Despite all the advantages, a 401(k) plan does have drawbacks. With rare exceptions, your money is captive, meaning that you have little choice in how you can use it without significant penalties, and you are limited to the offerings in your plan. There’s no question that some 401(k) plans are better than others, but unless you change jobs, you are stuck with the one your employer put in place. Fees for 401(k) plans also vary, and they do add up. A fee of 1 or 2 percent annually really eats into your retirement earnings. If you work for a smaller company, you’re at a disadvantage as far as fees are concerned, as larger companies can charge lower fees due to economy of scale. There is also the issue of borrowing against your 401(k).
Taking a Loan from a 401(k)
For many longtime employees, their 401(k)s are their biggest asset, even larger than the value of their homes. Unfortunately, your ability to borrow from your 401(k) is very limited. The plan is set up to provide for employee retirement and is not a source of loan funding. Taking out a loan from your 401(k) is usually not a good idea unless you have no other options. In fact, depending on your plan, a loan may not be an option. Some plans simply do not permit it. In any case, you must apply for a loan with your employer, who will decide whether your application meets the requirements per your 401(k) plan.
If you must take out a loan against your 401(k), you are limited to half of your vested account balance or $50,000, whichever is less. If half of your vested account balance is less than $10,000, you are permitted to borrow up to that amount. You must repay the loan within five years, with quarterly payments as the maximum repayment option. There is an exception to the five-year rule if you used the loan to purchase your principal residence. Keep in mind that if you lose your job while the loan is still outstanding, you must pay the balance or have your former employer report it to the IRS as a distribution rather than a loan.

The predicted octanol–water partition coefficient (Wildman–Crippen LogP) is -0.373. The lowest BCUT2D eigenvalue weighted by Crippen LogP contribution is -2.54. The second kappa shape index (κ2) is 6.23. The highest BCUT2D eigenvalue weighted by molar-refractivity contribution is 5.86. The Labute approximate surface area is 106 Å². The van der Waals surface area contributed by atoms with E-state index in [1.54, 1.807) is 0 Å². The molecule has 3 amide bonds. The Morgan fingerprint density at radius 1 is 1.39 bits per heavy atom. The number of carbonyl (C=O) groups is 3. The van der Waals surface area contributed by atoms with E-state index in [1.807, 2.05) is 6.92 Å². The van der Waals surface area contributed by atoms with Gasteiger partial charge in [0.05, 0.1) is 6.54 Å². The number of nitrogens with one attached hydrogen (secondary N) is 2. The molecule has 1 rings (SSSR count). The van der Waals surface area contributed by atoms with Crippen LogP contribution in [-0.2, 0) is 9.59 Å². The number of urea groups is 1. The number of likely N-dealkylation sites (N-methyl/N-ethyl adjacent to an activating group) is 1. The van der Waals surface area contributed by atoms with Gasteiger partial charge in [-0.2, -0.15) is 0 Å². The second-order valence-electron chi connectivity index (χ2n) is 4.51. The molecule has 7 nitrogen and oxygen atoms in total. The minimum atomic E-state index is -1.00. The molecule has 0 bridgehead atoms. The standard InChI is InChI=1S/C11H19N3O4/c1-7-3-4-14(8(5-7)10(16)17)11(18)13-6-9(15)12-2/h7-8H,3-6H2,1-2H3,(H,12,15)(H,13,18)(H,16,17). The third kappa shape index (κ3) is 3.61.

401(k) Hardship Distributions
Many 401(k) plans do permit employees to take hardship distributions when certain circumstances arise. The IRS consider a hardship to be “an immediate and heavy financial need of the employee,” which also includes the needs of a spouse or dependent. Such immediate and heavy needs may include medical expenses, the purchase of a principal residence, burial and funeral expenses, tuition and educational expenses, expenses to repair severe damage to a primary residence and payments necessary to prevent foreclosure or eviction from a primary residence. However, a distribution is not considered a hardship if an employee has other assets available to satisfy the immediate and heavy financial need, and that also includes assets of the spouse or minor children. Your 401(k) plan should define exactly what constitutes a hardship so the employer can make a determination about whether your situation qualifies.
If you are approved for a hardship distribution, you can’t make contributions to your 401(k) plan for at least six months. Your hardship distribution is included in your total gross income for tax purposes and could put you in a higher tax bracket for that year. You’re also subject to penalties for the early withdrawal. The only exception is if your account is a Roth 401(k), which is not offered by as many employers as the traditional 401(k). Because Roth contributions are made with post-tax income, those hardship distributions are not part of your total gross income for tax purposes. You also can’t repay your hardship distribution back to your 401(k) plan. For example, if you take a hardship distribution of $100,000, that’s $100,000 less that you have saved for retirement.
A graduate of New York University, Jane Meggitt's work has appeared in dozens of publications, including PocketSense, Zack's, Financial Advisor, nj.com, LegalZoom and The Nest.